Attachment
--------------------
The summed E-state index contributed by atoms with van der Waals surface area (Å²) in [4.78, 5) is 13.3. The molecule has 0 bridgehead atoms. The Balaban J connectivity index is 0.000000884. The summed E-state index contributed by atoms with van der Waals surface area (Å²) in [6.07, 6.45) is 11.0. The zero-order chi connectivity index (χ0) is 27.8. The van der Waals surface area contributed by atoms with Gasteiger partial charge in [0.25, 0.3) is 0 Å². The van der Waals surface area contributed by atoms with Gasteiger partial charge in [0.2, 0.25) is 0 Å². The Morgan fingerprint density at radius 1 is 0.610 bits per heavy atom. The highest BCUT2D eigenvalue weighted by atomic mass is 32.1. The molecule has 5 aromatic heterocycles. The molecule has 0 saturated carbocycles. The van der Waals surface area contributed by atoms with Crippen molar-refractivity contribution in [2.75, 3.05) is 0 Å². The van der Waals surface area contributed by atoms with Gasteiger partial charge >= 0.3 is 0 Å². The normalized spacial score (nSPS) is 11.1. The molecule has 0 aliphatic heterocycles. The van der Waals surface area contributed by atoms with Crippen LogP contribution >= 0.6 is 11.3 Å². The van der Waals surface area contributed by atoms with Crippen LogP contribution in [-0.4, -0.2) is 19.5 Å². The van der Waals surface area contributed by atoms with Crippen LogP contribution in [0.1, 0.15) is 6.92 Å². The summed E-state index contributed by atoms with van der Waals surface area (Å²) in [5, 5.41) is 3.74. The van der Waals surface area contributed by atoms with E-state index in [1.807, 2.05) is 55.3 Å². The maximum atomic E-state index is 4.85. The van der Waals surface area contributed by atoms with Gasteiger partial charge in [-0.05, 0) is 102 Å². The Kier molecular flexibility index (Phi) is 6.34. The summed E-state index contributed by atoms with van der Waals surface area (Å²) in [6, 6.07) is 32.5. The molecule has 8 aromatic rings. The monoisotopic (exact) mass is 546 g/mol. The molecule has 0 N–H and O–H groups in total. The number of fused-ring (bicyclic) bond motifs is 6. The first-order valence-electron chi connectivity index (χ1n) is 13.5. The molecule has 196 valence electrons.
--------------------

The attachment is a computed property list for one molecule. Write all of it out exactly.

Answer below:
The summed E-state index contributed by atoms with van der Waals surface area (Å²) in [4.78, 5) is 13.3. The molecule has 0 bridgehead atoms. The Balaban J connectivity index is 0.000000884. The summed E-state index contributed by atoms with van der Waals surface area (Å²) in [6.07, 6.45) is 11.0. The zero-order chi connectivity index (χ0) is 27.8. The van der Waals surface area contributed by atoms with Gasteiger partial charge in [0.25, 0.3) is 0 Å². The van der Waals surface area contributed by atoms with Gasteiger partial charge in [0.2, 0.25) is 0 Å². The Morgan fingerprint density at radius 1 is 0.610 bits per heavy atom. The highest BCUT2D eigenvalue weighted by atomic mass is 32.1. The molecule has 5 aromatic heterocycles. The molecule has 0 saturated carbocycles. The van der Waals surface area contributed by atoms with Crippen molar-refractivity contribution in [2.75, 3.05) is 0 Å². The van der Waals surface area contributed by atoms with Gasteiger partial charge >= 0.3 is 0 Å². The normalized spacial score (nSPS) is 11.1. The molecule has 0 aliphatic heterocycles. The van der Waals surface area contributed by atoms with Crippen LogP contribution >= 0.6 is 11.3 Å². The van der Waals surface area contributed by atoms with Crippen LogP contribution in [-0.4, -0.2) is 19.5 Å². The van der Waals surface area contributed by atoms with Crippen LogP contribution in [0.1, 0.15) is 6.92 Å². The summed E-state index contributed by atoms with van der Waals surface area (Å²) in [5, 5.41) is 3.74. The van der Waals surface area contributed by atoms with E-state index in [1.807, 2.05) is 55.3 Å². The maximum atomic E-state index is 4.85. The van der Waals surface area contributed by atoms with Gasteiger partial charge in [-0.05, 0) is 102 Å². The Kier molecular flexibility index (Phi) is 6.34. The summed E-state index contributed by atoms with van der Waals surface area (Å²) in [6, 6.07) is 32.5. The molecule has 8 aromatic rings. The monoisotopic (exact) mass is 546 g/mol. The molecule has 0 N–H and O–H groups in total. The number of fused-ring (bicyclic) bond motifs is 6. The first-order valence-electron chi connectivity index (χ1n) is 13.5. The molecule has 196 valence electrons.